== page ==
- What the character NEEDS (not just wants, and definitely not just more of what he/she already has).
- Goals must be important, urgent (never subtle), and achievable.
- If the character does not achieve the goal, there will be dire consequences.
- In a romance, the heroine’s goal should NOT be to fall in love and get married (usually just the opposite).
- Goals may change over the course of the novel, but must retain their urgency.
- The author should know every character’s GMC, even if they are secondary characters (GMC of a secondary character may not necessarily appear on the printed page, but they will act in accordance with them).
- Characters must have External and Internal Goals:
– An External Goal or ‘outer goal’ is plot -related, and has nothing to do with emotional needs, spirituality, or life’s lessons. It is concrete, physical, and achievable. You can see it, touch it, taste it, hear it, or smell it.
– An Inner Goal deals with the emotional or internal landscape of the character, often dealing with an emotional trauma from the past or present situation.
- In a romance, the hero and heroine’s goals are generally in direct opposition to one another, thus creating strong and natural conflict.
- WHY do your characters want this? WHY do they have to achieve their goal (external and internal)?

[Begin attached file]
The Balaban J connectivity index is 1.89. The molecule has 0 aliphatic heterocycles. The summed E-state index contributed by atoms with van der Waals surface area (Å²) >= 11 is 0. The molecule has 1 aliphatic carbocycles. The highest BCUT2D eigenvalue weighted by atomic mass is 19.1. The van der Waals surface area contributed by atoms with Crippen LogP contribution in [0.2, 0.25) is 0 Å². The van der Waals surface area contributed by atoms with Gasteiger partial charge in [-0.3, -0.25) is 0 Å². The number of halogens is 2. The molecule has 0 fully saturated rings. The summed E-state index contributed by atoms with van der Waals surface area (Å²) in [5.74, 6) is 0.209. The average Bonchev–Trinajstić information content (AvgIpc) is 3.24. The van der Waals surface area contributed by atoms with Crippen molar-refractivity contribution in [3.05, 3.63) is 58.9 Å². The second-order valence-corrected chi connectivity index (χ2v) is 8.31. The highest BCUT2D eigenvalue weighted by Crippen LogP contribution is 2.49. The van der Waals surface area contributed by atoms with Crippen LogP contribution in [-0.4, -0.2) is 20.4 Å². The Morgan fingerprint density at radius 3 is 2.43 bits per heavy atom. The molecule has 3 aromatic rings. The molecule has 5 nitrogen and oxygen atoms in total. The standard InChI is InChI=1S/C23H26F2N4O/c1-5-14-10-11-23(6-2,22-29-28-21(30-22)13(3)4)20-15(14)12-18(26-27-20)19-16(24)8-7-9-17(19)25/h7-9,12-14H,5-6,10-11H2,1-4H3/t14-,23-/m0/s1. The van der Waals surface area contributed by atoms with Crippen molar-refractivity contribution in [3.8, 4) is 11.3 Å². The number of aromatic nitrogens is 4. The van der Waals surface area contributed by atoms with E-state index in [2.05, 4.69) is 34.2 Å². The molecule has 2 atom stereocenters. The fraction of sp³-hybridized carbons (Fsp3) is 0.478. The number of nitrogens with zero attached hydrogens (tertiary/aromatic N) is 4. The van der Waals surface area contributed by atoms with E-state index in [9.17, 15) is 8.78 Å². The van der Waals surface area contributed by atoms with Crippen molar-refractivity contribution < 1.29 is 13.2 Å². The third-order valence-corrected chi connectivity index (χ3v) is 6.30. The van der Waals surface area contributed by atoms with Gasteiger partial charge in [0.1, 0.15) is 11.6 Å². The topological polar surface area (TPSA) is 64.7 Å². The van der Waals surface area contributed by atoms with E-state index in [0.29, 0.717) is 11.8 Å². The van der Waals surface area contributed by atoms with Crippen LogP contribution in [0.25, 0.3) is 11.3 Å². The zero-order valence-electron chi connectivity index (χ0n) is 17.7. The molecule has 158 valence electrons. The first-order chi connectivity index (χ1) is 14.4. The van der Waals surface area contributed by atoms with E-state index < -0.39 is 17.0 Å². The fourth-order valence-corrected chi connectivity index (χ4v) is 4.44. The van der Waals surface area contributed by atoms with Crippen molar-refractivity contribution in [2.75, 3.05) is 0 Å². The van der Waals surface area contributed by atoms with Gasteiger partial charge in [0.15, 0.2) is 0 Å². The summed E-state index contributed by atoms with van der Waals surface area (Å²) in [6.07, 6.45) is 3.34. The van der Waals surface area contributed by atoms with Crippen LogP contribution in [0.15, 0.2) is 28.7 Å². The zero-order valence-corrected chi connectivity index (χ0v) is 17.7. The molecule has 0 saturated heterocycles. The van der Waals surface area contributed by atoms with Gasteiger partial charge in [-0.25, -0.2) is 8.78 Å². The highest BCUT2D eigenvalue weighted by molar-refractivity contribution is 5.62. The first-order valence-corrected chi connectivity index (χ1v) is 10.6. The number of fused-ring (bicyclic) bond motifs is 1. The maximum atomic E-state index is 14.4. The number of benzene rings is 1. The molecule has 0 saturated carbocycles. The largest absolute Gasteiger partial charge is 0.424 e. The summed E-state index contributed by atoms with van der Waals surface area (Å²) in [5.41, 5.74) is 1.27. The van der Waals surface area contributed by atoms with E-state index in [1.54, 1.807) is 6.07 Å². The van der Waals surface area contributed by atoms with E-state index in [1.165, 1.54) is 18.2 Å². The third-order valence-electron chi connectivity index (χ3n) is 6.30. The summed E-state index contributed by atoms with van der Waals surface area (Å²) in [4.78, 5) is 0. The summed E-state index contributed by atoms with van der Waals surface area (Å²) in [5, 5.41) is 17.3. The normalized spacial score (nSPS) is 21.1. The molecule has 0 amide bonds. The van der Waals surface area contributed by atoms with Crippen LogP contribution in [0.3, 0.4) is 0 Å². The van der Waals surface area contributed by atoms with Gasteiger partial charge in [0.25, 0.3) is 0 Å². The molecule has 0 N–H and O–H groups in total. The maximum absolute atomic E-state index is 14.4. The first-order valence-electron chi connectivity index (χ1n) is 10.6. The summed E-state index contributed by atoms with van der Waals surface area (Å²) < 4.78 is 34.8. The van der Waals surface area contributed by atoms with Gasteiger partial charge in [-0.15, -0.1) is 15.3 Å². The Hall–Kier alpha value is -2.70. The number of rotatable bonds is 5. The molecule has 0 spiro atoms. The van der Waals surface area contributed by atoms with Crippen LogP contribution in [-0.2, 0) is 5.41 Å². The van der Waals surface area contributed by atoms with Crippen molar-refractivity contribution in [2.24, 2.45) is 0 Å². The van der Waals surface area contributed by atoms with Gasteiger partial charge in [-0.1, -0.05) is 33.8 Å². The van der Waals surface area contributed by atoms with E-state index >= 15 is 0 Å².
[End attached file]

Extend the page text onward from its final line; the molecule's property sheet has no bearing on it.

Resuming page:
- Motivation is what drives your character to achieve the goal.
- Keep it simple. Keep it strong. Keep it focussed. Do not make the reader guess at the motivation.
- Exaggerate your characters’ motives, and make them over-the-top, larger than life. Ordinary garden variety motivations are not strong enough.
- The motive must give your characters the push they need to surmount impossible obstacles.
- NEVER replace motivation with coincidence.
- WHY NOT? The reason why your character cannot have what he/she wants. The obstacle your character must face in obtaining or achieving the goal (external and internal).
- Know what the major impediments to your characters’ goals are and clearly define the conflict. Keep away from peripheral issues (red herrings) and unrelenting conflict.
- Bickering is not conflict. Misunderstanding is not conflict (can sometimes work in a romantic comedy).
- Never base the characters’ conflict on a misunderstanding that could be resolved in minutes if only the idiots would talk to one another.
- Conflict tests your character, resulting in character growth.
- Internal conflict is emotional conflict. Internal conflict is what keeps the character from learning life’s lessons.
- Set every scene in the first paragraph. At the beginning of every scene, situate the reader. Let the reader know where the scene is taking place and who the protagonist (POV character) and antagonist(s) are.